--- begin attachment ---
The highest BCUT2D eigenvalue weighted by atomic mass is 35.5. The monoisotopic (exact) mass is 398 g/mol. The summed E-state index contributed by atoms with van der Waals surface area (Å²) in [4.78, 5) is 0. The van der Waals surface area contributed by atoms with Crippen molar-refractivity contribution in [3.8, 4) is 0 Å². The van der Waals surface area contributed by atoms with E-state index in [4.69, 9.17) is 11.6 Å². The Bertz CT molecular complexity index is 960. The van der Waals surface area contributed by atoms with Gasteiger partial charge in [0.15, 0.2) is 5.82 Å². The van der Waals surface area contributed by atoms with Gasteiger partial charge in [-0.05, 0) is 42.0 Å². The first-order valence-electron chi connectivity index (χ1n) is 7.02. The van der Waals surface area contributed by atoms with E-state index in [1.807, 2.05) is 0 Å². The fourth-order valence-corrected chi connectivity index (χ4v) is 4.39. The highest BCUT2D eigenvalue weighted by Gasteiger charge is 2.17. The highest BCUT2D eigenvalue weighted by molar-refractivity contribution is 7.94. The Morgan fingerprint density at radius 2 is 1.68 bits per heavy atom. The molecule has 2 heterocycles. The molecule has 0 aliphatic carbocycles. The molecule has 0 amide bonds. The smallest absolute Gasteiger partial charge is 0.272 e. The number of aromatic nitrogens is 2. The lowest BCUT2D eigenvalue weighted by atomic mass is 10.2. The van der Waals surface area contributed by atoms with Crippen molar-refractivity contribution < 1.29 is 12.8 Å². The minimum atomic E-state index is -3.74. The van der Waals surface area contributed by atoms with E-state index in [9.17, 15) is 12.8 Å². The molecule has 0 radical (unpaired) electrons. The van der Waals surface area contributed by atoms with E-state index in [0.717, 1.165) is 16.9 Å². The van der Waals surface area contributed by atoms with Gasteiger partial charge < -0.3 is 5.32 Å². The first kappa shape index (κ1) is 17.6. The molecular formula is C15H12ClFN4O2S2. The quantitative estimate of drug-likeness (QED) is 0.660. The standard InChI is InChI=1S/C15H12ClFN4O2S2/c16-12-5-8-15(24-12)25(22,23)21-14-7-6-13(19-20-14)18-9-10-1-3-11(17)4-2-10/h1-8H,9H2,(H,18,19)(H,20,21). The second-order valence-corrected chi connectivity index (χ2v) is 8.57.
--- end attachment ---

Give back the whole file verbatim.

The highest BCUT2D eigenvalue weighted by atomic mass is 35.5. The monoisotopic (exact) mass is 398 g/mol. The summed E-state index contributed by atoms with van der Waals surface area (Å²) in [4.78, 5) is 0. The van der Waals surface area contributed by atoms with Crippen molar-refractivity contribution in [3.8, 4) is 0 Å². The van der Waals surface area contributed by atoms with E-state index in [4.69, 9.17) is 11.6 Å². The Bertz CT molecular complexity index is 960. The van der Waals surface area contributed by atoms with Gasteiger partial charge in [0.15, 0.2) is 5.82 Å². The van der Waals surface area contributed by atoms with Gasteiger partial charge in [-0.05, 0) is 42.0 Å². The first-order valence-electron chi connectivity index (χ1n) is 7.02. The van der Waals surface area contributed by atoms with E-state index in [1.807, 2.05) is 0 Å². The fourth-order valence-corrected chi connectivity index (χ4v) is 4.39. The highest BCUT2D eigenvalue weighted by Gasteiger charge is 2.17. The highest BCUT2D eigenvalue weighted by molar-refractivity contribution is 7.94. The Morgan fingerprint density at radius 2 is 1.68 bits per heavy atom. The molecule has 2 heterocycles. The molecule has 0 aliphatic carbocycles. The molecule has 0 amide bonds. The smallest absolute Gasteiger partial charge is 0.272 e. The number of aromatic nitrogens is 2. The lowest BCUT2D eigenvalue weighted by atomic mass is 10.2. The van der Waals surface area contributed by atoms with Crippen molar-refractivity contribution < 1.29 is 12.8 Å². The minimum atomic E-state index is -3.74. The van der Waals surface area contributed by atoms with E-state index in [9.17, 15) is 12.8 Å². The molecule has 0 radical (unpaired) electrons. The van der Waals surface area contributed by atoms with E-state index in [0.717, 1.165) is 16.9 Å². The van der Waals surface area contributed by atoms with Gasteiger partial charge < -0.3 is 5.32 Å². The first kappa shape index (κ1) is 17.6. The molecular formula is C15H12ClFN4O2S2. The quantitative estimate of drug-likeness (QED) is 0.660. The standard InChI is InChI=1S/C15H12ClFN4O2S2/c16-12-5-8-15(24-12)25(22,23)21-14-7-6-13(19-20-14)18-9-10-1-3-11(17)4-2-10/h1-8H,9H2,(H,18,19)(H,20,21). The second-order valence-corrected chi connectivity index (χ2v) is 8.57.